We shall not cease from exploration. And the end of all our exploring will be to arrive where we started and know the place for the first time. T S Eliot
It is always fascinates me watching how my blog posts unfold. It feels like a force beyond me is involved.
At first there is nothing, no ideas, no words. I don’t tend to force my writing anymore. I don’t set targets to write a certain amount of words or publish a certain amount of posts. I know that the ideas come when they come.
This post began with the recurring theme in my life of presence, of the power of now.
Then the magnetic force of intention comes into play and suddenly related ideas are being fed to me from everywhere. I see books, have conversations, things pop up online.
This is a kind of synchronicity. The coming together of meaningful events or ideas that provide significance or guidance. Events that occur coincidentally and with meaning, that cannot be explained by the usual conventions of causality. To me synchronicity is the meeting of intention and attention.
I read a wonderful story about actor Anthony Hopkins and synchronicity. Anthony was seeking a copy of the book of the movie he was making, The Girl From Petrovka by George Fiefer. The book was out of print and so you can imagine his surprise when he sat down at a London Underground train station and saw that very book sitting on the bench.
Years later as Anthony was filming the movie, the author George Fiefer dropped into the set and was lamenting that he had lost his only beloved copy of his book that he had painstakingly annotated. Anthony pulled the found copy out of his coat and asked, is this the one? It was. The very same copy.
Not only had Anthony found the book when he needed to read it, but the author’s notes in this copy had significantly helped him to prepare for the role.
Another powerful example of synchronicity was described by Viktor Frankl, author of Man’s Search for Meaning. Frankl was deliberating on whether to get out of Vienna during the Nazi reign. He had a young pregnant wife, but was also concerned for his parents who did not have visas to leave for America with him.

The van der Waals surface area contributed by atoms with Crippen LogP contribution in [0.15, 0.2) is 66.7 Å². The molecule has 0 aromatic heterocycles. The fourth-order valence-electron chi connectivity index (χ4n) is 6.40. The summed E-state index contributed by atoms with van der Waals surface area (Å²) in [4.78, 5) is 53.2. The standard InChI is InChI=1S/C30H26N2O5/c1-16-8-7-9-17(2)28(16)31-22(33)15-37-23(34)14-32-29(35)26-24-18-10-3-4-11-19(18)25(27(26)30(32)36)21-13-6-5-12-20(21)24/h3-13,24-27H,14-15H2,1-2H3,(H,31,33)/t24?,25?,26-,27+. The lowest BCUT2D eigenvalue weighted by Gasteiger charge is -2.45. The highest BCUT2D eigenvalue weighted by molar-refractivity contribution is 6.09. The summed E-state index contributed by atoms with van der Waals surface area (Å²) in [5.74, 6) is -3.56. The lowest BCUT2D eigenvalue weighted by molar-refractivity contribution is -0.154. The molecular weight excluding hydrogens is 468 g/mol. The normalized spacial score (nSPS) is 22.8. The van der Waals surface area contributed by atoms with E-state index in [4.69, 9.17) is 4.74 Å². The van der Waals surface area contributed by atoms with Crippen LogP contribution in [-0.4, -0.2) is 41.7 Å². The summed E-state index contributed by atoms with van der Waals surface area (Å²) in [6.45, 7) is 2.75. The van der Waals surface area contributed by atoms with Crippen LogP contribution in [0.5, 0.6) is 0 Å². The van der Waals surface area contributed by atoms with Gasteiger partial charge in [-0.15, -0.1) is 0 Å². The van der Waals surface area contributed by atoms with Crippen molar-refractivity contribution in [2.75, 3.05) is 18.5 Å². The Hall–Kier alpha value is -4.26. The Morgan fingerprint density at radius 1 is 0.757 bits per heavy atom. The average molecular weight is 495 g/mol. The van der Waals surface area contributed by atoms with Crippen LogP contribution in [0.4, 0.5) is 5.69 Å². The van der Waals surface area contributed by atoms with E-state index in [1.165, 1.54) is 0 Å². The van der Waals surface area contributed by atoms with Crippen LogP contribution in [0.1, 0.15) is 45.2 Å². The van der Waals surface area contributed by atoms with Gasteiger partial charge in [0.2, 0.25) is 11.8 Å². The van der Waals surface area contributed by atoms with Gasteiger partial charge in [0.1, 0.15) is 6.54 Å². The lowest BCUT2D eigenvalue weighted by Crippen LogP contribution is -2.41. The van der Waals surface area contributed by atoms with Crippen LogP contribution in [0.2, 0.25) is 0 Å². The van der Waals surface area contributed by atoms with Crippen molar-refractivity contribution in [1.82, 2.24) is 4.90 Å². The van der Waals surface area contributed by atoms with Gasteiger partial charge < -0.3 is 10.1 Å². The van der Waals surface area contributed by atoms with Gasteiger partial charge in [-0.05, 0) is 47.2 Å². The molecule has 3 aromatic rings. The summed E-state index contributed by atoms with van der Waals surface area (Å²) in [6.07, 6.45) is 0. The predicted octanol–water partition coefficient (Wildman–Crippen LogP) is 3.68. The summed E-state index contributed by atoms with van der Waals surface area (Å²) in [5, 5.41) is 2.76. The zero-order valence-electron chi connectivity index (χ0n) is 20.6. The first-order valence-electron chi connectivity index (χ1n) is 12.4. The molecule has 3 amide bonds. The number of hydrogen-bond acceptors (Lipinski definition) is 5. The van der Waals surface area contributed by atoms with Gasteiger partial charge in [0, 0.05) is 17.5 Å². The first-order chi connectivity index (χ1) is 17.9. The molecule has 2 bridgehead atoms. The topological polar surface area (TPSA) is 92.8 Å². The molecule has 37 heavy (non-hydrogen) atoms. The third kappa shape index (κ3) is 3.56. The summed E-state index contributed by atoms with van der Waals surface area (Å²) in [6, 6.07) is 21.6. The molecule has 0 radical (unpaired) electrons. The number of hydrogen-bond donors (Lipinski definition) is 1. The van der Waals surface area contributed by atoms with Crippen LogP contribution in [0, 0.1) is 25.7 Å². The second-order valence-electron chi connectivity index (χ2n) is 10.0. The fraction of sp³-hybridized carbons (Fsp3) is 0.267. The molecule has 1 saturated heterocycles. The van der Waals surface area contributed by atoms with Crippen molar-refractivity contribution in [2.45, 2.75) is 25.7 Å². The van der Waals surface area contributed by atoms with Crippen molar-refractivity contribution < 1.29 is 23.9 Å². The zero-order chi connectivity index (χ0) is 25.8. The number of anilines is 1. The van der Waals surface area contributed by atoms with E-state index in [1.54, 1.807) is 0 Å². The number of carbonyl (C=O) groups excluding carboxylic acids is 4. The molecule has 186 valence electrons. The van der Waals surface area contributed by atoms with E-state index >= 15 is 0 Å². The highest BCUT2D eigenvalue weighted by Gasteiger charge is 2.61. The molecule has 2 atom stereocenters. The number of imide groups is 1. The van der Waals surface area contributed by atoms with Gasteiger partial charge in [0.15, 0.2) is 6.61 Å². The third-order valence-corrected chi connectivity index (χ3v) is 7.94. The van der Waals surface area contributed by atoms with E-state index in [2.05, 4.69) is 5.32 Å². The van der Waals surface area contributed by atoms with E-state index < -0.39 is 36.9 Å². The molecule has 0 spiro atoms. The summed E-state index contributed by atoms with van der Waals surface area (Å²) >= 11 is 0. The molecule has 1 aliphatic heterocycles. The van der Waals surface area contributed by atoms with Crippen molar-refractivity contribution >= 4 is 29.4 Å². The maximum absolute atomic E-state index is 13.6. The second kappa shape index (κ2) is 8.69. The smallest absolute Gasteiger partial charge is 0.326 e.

Feeling conflicted he went to a cathedral and prayed for guidance. Returning home he found a marble slab that his father had rescued from a destroyed synagogue, it contained a fragment of the Ten Commandments “Honour thy father and mother.” So he stayed.
Frankl helped untold numbers of people during his time in the concentration camp, and after with his powerful work on the importance of life’s meaning.
In the end he lost his parents, wife and unborn child, but he had made the choice based on what he believed his life meaning was, to help others through their trials.
Being human always points, and is directed, to something or someone, other than oneself – be it a meaning to fulfil or another human being to encounter. The more one forgets himself, by giving to a cause to serve or another person to love – the more human he is. Viktor Frankl
I read this story in an article in The Atlantic on Frankl which posed the question of whether meaning is more important than happiness. It suggested that happiness can be a rather selfish pursuit, always focused on our own comfort and needs, and that when these needs are fulfilled there is little incentive to care about anyone else.
Meaning, on the other hand, tends to make us search for our place in the web of life, and on how we can contribute for the wellbeing of others. As a recent psychological study in the U.S. found, the pursuit of happiness is associated with being a ‘taker,’ while the pursuit of meaning corresponds with being a ‘giver.’
So what does all this have to do with my theme of presence and the power of now?
Well, to start with, I think we can only appreciate meaning and synchronicity when we are fully present, in the moment, not rushing around preoccupied with past worries and future fears. And…
Oh well, I may as well just tell you the whole story.
A few weeks ago I was at work, in the library. I found myself in the not-unfamiliar position of finding a task I could do at the back of the library away from everyone as I was feeling pretty upset. Yet again I was trying and failing to have a relationship with the man I love. Yet again I was left confused, gutted, and distraught.
As I wallowed mindlessly in my heartbreak, the stocktake scanner beeped at me, alerting me to remove a book from the shelf. A book called The Power of Now by Eckhart Tolle.
This a book that so many people have told me I should read over the years, and I had tried, but it never really resonated with me.
This time I started reading and it was like a life-support system. I know that sounds dramatic. But the reality is, after decades in and out of suicidal depression, I have some pretty well-worn neural pathways that take me to that dark place very quickly. The only way out is through extreme mindfulness, but it’s not easy to be mindful when you feel that bad.